In the multivariate model assessing AGE risk in relation to the type of exposure to floodwater among adults, having had skin contact with floodwater was significantly associated with AGE (aOR 3.8, 95% CI 1.5 – 9.4; Table 3). Regarding the type of activity, the aORs in the strata of the interaction term that included contact with floodwater and cleaning were significantly increased. Indeed, the model showed increasing aORs from having had contact with floodwater and having been engaged in indoor cleaning operations (aOR 3.3, 95% CI 1.3 – 8.4) to having had contact with floodwater and having been engaged in both indoor and outdoor cleaning operations (aOR 7.6, 95% CI 3.1 – 18.6). Cycling in floodwater was also a risk factor for AGE (aOR 2.4, 95% CI 1.0 – 5.7).
No multivariate model for AGE in children could be built because there were not enough children with AGE to perform the analysis.
All age category
In the multivariate model assessing ARI risk in relation to the type of exposure to floodwater for all age category (overall model), having had skin contact with floodwater was significantly associated with ARI (aOR 3.6, 95% CI 1.9 – 6.9; Table 4). Regarding the type of activity, the aORs in all strata of the interaction term that included contact with floodwater were significantly increased. Indeed, the model showed increasing aORs from having had contact with floodwater without having been engaged in any cleaning operation (aOR 3.0, 95% CI 1.6 – 5.7) to having had contact with floodwater and having been engaged in both indoor and outdoor cleaning operations (aOR 5.5, 95% CI 3.0 – 10.3).
In the multivariate model assessing ARI risk in relation to the type of exposure to floodwater among adults, having had skin contact with floodwater was significantly associated with ARI (aOR 3.7, 95% CI 1.8 – 7.7; Table 4). Regarding the type of activity, the aORs in all strata of the interaction term that included contact with floodwater were significantly increased, with increasing aORs from having had contact with floodwater but no involvement in cleaning operations (aOR 3.8, 95% CI 1.9 – 7.6) to having had contact with floodwater and having been involved in cleaning operations both inside and outside the household (aOR 5.7, 95% CI 2.9 – 11.3).
There was no significant association between exposure to floodwater and ARI for children.
Magnitude of exposure
The average height of the water (magnitude of exposure) in the streets was 19 cm (median = 15 cm, height min = 2 cm, height max = 150 cm). The average height of the water after toilet overflow was 5 cm (median = 2 cm, height min = 1 cm, height max = 30 cm). Additional univariate analyses showed that the magnitude of exposure in the streets was a risk factor for both AGE (OR 1.0; 95% CI 1.0 – 1.1) and ARI (toilet overflow, OR 1.1; 95% CI 1.0 – 1.2).
This study suggests an association between direct exposure to urban pluvial floodwater and the occurrence of both AGE and ARI in a high-income country like the Netherlands. Identified risk factors were contact with floodwater, such as skin contact with floodwater (for both AGE and ARI), post-flooding cleaning operations (for both AGE and ARI) and cycling through floodwater (for AGE).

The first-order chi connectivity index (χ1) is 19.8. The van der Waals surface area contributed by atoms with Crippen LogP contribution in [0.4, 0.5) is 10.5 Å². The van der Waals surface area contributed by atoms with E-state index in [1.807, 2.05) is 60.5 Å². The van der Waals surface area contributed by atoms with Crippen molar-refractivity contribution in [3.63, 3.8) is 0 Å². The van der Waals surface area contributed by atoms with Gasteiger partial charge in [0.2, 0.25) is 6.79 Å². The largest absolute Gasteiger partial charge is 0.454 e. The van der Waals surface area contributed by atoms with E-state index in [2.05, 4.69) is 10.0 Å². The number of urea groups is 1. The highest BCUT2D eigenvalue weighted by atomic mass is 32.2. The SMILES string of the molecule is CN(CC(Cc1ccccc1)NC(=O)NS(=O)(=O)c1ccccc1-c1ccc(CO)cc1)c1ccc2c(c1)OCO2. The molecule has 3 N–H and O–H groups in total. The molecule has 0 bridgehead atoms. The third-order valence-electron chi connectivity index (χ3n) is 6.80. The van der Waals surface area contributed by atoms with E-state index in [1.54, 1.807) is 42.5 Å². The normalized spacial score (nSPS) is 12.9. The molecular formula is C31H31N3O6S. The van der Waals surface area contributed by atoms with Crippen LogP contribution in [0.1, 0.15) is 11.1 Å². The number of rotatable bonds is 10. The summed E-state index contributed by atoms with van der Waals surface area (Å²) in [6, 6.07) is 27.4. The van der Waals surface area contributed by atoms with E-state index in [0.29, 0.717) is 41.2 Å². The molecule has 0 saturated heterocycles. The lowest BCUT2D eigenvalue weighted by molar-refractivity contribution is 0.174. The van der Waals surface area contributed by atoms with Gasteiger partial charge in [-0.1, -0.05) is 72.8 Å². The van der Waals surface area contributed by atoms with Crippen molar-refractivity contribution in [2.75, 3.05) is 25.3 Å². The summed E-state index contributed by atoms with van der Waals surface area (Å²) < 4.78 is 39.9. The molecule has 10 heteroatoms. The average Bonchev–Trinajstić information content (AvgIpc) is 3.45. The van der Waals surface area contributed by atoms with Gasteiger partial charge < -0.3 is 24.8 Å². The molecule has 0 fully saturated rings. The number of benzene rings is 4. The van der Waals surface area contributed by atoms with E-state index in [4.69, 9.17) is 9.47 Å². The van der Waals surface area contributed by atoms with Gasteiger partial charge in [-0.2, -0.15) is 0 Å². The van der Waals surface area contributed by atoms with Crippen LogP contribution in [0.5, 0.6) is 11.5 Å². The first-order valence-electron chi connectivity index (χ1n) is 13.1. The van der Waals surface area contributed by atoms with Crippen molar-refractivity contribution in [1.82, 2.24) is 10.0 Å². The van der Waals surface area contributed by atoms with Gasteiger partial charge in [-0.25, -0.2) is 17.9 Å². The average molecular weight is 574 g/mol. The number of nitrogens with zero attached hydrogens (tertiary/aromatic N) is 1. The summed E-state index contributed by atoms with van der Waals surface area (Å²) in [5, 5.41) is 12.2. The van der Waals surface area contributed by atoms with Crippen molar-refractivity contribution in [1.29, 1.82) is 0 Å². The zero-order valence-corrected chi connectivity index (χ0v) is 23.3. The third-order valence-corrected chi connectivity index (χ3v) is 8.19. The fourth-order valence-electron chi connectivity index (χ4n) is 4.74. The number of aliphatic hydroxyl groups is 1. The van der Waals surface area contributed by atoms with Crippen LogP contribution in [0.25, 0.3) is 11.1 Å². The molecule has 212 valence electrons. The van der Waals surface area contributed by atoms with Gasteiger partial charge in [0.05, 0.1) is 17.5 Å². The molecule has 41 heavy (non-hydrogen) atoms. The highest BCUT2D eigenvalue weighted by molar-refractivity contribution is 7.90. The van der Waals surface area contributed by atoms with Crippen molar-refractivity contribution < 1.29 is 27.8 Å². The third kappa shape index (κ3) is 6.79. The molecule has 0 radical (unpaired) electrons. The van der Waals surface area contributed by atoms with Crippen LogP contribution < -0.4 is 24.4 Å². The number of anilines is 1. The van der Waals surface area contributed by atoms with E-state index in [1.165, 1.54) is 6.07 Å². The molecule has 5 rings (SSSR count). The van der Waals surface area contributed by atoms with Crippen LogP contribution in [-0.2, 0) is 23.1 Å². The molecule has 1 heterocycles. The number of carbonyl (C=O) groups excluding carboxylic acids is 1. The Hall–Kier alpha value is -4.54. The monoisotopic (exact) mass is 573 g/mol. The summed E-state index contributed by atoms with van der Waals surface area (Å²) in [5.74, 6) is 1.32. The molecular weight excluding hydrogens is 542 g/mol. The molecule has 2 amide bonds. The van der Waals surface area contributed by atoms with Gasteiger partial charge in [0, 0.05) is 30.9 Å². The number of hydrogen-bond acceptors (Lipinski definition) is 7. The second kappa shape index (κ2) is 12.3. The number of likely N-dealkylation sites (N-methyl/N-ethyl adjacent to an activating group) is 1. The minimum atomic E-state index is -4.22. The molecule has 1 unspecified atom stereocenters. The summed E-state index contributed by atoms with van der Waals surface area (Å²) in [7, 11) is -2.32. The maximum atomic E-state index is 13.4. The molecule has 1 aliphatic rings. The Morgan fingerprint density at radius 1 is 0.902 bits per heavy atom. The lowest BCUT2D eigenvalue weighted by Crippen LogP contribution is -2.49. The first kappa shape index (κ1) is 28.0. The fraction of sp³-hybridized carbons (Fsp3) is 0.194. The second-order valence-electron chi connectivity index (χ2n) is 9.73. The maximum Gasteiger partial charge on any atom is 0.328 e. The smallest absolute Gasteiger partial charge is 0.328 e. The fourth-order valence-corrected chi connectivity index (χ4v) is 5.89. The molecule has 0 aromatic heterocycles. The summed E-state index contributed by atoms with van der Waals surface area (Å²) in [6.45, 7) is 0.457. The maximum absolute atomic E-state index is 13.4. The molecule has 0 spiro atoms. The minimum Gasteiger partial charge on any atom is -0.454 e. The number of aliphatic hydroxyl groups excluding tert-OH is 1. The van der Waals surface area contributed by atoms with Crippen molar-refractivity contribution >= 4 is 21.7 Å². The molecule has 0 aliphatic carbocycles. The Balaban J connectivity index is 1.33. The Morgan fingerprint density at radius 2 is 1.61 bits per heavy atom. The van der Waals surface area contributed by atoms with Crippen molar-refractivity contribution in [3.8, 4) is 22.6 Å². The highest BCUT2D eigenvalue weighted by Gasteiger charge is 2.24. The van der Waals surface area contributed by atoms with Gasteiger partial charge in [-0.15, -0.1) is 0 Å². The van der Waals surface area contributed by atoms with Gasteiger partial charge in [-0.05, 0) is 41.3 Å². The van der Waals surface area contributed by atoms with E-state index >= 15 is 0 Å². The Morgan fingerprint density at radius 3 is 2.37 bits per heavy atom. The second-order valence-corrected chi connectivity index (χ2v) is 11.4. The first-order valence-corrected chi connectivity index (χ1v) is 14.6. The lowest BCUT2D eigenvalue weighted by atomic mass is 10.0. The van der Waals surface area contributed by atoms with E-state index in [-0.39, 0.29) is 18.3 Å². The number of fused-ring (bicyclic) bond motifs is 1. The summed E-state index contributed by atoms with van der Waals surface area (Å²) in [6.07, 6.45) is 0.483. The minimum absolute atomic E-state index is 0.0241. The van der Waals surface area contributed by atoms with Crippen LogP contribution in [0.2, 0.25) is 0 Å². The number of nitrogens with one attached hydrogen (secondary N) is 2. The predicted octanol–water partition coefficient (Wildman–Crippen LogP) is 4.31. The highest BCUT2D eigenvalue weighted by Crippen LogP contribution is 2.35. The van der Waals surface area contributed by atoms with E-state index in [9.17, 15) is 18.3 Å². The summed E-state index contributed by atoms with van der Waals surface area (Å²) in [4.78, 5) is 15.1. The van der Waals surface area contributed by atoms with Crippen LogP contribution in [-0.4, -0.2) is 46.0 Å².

This study included 1656 individual participants, resulting in a response rate of 21%. It is unknown how representative our sample is with regard to the target population (i.e. the people who experienced flooding), as we did not know the demographics of the people invited to participate in the study. Addressee-unknown invitations were sent to all house numbers of streets in which flooding had been reported. Therefore, it was impossible for us to know who the invitees were. It could be argued that representativeness of the sample could be assessed based on the demographics of the Dutch general population. However, this is not an optimal solution, because the ‘target population’, i.e. the people who experienced flooding, does not necessarily mirror the general population.
A response rate of 20-30% is commonly reported in this type of retrospective studies where self-reported health complaints are investigated [17, 18], and some studies report even lower response rates . A low response rate could render these studies prone to, for example, selection bias . The type of selection bias that might have played a role in this study is self-selection bias, by which the group of participants who were exposed and diseased is overrepresented, as people who experienced flooding and health complaints are particularly motivated to complete and return the questionnaire . Another limitation that is inherent to retrospective studies that use self-reported data is recall bias, where people might have forgotten (mild) AGE and ARI episodes . On the other hand, an overestimation of the incidence might also have occurred, because of ‘telescoping’ (i.e. when people remember episodes as being more recent than they actually are) . Overall, retrospective studies with self-reported data like ours tend to produce incidence estimates that overestimate the true incidence [20, 21]. A major advantage of these type of studies is that they allow for collection of data about ARI and AGE cases that are not reported to the General Practitioner (GP), i.e. cases that do not require medical attention.